Tag Archives: GA EPD

Waterkeepers Florida passes resolution against titanium mine application near Okefenokee Swamp

Waterkeepers Florida asks the Army Corps to require Twin Pines Minerals to supply all the information missing from its application for a titanium mine near the Okefenokee Swamp, to prepare a full Environmental Impact Statement (EIS), to hold Public Hearings, including in Florida, and “to answer how the Corps has or will determine that the Applicant’s proposed mine would not adversely affect the Okefenokee Swamp, the St. Marys River, the Suwannee River, the Floridan Aquifer, or the State of Florida.”

You can also still comment to the Army Corps.

[TPM Equipment closeup, Wayne Morgan]
TPM Equipment closeup Photo: Wayne Morgan for Suwannee Riverkeeper on Southwings flight, pilot Allen Nodorft, 2019-10-05.

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Floridan Aquifer withdrawals affect the Okefenokee Swamp, so how could TPM’s withdrawals not? 1995-04-11

Water withdrawals from the Floridan Aquifer affect water levels and quality in the Okefenokee Swamp, a pair of researchers concluded 24 years before Twin Pines Minerals of Alabama proposed to withdraw 2.4 4.32 million gallons per day from the Aquifer for a titanium mine within a few miles of the Swamp:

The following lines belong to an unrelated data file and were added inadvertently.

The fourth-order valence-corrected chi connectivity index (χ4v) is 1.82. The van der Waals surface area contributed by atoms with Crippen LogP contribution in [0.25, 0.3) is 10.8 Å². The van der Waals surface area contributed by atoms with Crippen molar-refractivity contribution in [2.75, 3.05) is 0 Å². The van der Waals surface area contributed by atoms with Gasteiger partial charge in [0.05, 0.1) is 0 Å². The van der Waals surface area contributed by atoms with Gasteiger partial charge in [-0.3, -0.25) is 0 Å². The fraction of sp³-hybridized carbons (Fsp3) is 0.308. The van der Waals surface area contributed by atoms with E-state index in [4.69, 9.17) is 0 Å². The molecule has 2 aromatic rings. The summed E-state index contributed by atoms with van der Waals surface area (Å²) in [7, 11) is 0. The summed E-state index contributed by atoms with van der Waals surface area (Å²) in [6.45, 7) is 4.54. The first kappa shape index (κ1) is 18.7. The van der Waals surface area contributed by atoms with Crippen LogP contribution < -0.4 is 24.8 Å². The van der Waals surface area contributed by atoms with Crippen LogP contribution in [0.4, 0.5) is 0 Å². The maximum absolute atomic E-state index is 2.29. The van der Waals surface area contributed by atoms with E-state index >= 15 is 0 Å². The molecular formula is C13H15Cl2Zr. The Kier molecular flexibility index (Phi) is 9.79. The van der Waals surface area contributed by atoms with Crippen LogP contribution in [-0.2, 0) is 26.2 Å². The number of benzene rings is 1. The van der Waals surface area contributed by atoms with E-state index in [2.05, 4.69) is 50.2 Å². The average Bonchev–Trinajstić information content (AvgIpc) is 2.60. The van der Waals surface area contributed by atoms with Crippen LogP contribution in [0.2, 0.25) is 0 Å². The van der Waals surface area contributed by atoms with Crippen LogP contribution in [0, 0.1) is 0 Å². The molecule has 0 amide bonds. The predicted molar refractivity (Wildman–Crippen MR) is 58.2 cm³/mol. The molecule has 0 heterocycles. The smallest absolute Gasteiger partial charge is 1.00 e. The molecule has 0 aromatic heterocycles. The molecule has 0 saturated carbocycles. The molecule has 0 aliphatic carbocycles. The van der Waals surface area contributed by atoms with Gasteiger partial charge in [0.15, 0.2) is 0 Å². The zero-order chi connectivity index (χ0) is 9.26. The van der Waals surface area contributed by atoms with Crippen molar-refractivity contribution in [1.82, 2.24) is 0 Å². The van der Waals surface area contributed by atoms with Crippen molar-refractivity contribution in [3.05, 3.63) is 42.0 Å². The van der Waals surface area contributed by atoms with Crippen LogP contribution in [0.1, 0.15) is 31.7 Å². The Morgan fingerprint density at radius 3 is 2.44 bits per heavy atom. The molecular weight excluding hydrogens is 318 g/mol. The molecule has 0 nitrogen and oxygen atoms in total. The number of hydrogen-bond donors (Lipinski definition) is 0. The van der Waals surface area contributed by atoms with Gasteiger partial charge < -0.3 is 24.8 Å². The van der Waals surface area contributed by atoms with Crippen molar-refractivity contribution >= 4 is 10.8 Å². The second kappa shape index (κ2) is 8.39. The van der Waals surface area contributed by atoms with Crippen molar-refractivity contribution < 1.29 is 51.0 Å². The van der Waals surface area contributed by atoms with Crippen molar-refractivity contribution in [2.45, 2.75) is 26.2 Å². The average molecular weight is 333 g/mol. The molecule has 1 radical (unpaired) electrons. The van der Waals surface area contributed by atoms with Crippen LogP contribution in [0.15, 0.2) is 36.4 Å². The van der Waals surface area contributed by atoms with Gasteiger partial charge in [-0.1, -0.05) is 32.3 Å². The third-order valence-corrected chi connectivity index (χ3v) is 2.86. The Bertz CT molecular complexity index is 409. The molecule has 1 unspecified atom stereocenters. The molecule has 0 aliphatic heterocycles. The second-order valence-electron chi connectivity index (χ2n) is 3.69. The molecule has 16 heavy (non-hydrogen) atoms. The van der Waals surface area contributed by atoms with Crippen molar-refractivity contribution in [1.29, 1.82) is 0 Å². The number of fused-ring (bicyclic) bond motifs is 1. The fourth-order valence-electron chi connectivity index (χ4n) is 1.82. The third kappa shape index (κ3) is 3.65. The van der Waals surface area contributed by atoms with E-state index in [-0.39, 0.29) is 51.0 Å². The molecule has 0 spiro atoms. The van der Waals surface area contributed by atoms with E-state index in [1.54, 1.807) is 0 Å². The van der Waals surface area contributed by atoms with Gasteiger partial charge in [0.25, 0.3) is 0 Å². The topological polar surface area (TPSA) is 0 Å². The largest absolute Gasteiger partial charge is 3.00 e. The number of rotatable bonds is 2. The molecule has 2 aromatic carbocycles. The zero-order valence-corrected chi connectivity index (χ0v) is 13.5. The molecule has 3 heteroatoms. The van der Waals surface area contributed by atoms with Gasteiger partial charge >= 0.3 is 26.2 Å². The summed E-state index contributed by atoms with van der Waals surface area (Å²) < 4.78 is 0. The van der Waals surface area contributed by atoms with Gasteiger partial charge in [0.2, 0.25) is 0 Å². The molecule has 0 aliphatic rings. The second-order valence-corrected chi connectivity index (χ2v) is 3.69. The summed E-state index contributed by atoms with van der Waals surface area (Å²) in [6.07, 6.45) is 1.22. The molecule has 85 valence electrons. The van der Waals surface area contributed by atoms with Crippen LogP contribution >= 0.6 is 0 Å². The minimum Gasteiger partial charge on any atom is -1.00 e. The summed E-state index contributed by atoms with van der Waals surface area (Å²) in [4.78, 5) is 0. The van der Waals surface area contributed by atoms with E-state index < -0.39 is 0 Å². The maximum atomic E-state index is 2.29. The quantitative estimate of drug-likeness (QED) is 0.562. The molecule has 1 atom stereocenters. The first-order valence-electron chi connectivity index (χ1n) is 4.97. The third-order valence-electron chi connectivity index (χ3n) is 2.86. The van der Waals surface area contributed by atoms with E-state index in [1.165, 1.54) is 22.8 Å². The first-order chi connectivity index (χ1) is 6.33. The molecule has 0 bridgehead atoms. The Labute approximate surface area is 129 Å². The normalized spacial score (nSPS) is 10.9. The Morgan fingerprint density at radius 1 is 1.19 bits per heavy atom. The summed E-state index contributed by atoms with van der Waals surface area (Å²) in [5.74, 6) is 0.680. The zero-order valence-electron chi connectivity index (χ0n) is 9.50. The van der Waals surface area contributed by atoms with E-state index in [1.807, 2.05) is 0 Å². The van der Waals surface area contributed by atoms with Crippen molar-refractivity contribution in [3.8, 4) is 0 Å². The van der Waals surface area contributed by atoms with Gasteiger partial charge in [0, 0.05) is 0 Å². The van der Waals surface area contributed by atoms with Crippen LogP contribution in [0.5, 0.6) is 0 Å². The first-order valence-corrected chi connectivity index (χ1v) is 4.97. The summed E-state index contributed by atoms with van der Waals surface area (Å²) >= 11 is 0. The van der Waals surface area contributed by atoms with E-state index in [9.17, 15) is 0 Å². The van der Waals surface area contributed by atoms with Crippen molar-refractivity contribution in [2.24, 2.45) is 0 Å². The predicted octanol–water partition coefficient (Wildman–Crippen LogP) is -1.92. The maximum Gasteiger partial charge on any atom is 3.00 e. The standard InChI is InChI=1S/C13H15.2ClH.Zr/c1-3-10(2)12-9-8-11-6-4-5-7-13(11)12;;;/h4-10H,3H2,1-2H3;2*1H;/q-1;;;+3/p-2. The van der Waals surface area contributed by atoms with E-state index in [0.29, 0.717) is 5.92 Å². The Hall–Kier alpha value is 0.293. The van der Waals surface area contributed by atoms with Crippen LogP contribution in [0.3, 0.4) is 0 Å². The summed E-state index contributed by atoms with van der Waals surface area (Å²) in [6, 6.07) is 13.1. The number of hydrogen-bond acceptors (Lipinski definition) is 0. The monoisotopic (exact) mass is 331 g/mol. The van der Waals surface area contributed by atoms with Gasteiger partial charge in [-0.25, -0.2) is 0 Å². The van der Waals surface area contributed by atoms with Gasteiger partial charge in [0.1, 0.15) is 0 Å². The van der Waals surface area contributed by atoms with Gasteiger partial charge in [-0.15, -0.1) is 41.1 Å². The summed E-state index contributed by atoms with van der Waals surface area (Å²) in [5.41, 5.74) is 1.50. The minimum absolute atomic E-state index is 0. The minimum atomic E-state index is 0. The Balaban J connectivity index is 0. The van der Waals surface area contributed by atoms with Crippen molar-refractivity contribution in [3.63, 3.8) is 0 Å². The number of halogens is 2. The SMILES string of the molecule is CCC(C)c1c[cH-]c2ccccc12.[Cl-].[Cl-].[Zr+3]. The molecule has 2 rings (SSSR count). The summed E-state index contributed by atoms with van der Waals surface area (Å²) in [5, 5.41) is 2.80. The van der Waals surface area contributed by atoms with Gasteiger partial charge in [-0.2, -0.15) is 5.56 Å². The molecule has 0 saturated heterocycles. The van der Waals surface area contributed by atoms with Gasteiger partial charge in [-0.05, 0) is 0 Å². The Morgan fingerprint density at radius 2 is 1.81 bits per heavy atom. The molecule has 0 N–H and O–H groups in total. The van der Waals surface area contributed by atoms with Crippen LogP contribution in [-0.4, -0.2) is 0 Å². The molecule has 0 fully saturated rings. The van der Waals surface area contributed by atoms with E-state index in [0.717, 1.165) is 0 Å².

Abstract. A rapid response is observed between water level fluctuations in the Okefenokee Swamp and water levels in the underlying Floridan Aquifer. A lag of approximately one month is common, and a hydraulic diffusivity of 3.83 x 10-3 m2 s-1 best matches the calculated aquifer response to the swamp water level perturbations. The magnitude of leakage between the swamp and the aquifer is uncertain because of a lack of knowledge about the specific storage coefficient in the aquitard separating the swamp and the aquifer which has not been explicitly measured. An intermediate value of specific storage within the likely range of values results in a down- ward vertical flow of 1.2 meters of water per year. This induced recharge can significantly alter the natural water balance within the swamp. Such a large loss of water from the swamp may be responsible for observed pH and water level changes, and increased beavy metal accumulations in aquatic organisms in the swamp.